The stakes are high: three-quarters of a billion dollars. That’s the reported investment figure for Microsoft’s Media Player.
The playing field is foreign: European Commission (EC).
The song is an old one: forcing a bundled product when purchasing an operating system. That’s a 90s tune from Netscape, now being covered by Real Networks.
The verdict is forthcoming this month.
Commission readies sanctions
Reportedly the EC is set to impose sanctions or fines against Microsoft by the end of the month, in order to give consumers more multimedia software choices.
The EU charges that Microsoft illegally integrated Media Player into the OS and did not provide sufficient info for rival servers to connect to Windows machines.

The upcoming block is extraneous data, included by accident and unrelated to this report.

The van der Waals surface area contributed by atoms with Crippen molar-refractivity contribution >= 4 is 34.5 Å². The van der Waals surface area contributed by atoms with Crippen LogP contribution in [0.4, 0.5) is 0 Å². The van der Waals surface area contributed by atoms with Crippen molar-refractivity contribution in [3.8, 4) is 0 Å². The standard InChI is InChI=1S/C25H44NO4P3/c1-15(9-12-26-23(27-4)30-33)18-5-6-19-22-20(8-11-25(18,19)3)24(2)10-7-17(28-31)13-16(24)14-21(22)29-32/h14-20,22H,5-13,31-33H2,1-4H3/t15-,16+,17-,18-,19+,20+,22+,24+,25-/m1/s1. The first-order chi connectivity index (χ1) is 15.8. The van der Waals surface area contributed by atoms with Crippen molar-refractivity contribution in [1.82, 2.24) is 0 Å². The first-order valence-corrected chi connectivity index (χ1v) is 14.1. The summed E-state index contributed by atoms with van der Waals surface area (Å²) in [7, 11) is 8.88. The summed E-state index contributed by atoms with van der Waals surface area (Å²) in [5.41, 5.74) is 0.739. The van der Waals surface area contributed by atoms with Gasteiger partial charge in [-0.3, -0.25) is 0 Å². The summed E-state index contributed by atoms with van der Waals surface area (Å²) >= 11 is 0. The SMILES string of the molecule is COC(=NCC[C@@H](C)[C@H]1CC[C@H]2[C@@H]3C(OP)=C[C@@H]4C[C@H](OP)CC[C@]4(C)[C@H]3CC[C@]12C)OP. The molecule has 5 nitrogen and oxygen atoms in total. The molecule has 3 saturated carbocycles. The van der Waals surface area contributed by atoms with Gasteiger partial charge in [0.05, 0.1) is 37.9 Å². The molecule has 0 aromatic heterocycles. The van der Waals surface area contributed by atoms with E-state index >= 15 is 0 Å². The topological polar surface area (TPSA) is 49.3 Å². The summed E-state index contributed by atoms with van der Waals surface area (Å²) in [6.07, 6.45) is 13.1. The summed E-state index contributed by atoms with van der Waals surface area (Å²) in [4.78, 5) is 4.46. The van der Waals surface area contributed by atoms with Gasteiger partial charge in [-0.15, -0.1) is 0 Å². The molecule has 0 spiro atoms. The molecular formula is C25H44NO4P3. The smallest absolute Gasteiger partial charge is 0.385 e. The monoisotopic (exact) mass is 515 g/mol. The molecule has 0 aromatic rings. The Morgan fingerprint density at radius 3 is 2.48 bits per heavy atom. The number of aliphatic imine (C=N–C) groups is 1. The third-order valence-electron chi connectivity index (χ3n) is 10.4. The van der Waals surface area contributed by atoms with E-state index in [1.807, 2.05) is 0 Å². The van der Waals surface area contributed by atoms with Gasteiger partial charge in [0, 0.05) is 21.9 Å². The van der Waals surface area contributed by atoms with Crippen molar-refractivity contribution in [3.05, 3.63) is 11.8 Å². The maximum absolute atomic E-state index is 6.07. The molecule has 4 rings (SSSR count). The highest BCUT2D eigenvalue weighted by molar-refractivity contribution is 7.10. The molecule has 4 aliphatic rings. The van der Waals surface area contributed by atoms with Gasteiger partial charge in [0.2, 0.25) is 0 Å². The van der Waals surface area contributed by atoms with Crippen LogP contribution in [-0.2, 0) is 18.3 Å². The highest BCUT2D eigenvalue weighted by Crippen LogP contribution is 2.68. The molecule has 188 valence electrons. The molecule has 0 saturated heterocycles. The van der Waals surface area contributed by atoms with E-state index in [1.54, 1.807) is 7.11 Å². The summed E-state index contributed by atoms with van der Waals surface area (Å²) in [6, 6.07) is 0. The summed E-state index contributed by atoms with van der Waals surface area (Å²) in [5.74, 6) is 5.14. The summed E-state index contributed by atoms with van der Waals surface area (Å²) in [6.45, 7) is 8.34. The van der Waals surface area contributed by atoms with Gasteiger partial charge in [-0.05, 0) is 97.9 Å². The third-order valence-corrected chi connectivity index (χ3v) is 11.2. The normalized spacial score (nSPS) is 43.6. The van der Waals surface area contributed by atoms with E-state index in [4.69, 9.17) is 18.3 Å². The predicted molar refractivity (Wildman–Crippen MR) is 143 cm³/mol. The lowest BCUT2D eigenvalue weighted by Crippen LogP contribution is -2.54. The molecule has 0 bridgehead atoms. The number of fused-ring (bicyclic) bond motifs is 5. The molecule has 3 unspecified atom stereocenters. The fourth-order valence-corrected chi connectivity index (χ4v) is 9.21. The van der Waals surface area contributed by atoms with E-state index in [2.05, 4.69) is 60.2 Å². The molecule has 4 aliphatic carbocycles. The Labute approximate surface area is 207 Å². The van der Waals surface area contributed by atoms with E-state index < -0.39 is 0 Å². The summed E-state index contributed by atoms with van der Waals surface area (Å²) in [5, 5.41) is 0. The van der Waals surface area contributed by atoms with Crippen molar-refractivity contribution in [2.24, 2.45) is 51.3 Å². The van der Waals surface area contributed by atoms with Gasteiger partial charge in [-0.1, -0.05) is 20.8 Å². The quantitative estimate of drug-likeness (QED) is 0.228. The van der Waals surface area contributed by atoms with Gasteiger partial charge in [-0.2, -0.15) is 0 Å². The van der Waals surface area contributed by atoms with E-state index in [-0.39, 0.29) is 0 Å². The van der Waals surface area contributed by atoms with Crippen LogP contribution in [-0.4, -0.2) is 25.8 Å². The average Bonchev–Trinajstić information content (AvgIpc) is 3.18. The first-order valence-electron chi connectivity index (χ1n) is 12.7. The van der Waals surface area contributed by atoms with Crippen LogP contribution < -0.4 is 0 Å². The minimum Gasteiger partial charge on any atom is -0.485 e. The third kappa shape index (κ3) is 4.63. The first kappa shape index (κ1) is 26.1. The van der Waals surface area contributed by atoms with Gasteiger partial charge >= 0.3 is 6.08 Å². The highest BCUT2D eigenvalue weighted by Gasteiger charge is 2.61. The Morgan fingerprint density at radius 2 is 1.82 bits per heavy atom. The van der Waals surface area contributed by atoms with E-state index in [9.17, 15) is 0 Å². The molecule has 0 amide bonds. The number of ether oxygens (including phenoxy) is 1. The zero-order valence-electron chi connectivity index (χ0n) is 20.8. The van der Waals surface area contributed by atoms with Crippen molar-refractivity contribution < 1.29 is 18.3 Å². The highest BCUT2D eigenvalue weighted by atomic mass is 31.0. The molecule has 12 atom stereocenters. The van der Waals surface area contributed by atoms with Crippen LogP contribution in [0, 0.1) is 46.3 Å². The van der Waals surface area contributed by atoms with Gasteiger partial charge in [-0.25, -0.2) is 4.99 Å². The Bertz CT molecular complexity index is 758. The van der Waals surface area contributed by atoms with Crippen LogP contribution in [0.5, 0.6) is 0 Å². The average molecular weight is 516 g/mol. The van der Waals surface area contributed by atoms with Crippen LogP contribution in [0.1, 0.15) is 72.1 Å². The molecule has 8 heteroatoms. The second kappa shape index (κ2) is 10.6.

In addition, the EU is up in arms about contracts. Microsoft instituted some across-the-board changes in February, but the EU contents those changes had been promised four years ago.
Too little too late?
The tune does have a familiar feel — that the government action is too late to correct market failure.
For example, Microsoft recently inked a deal with Disney (could this be the real reason for the split between Jobs and Eisner?) and most online music stores sell music in the proprietary Microsoft format. Notable exceptions are Apple’s iTunes (AAC – an industry standard) and RealNetworks (proprietary).
In other news, Microsoft offices in Japan have been raided by the government. The anti-trust microscpe could be focused across the Pacific, as well.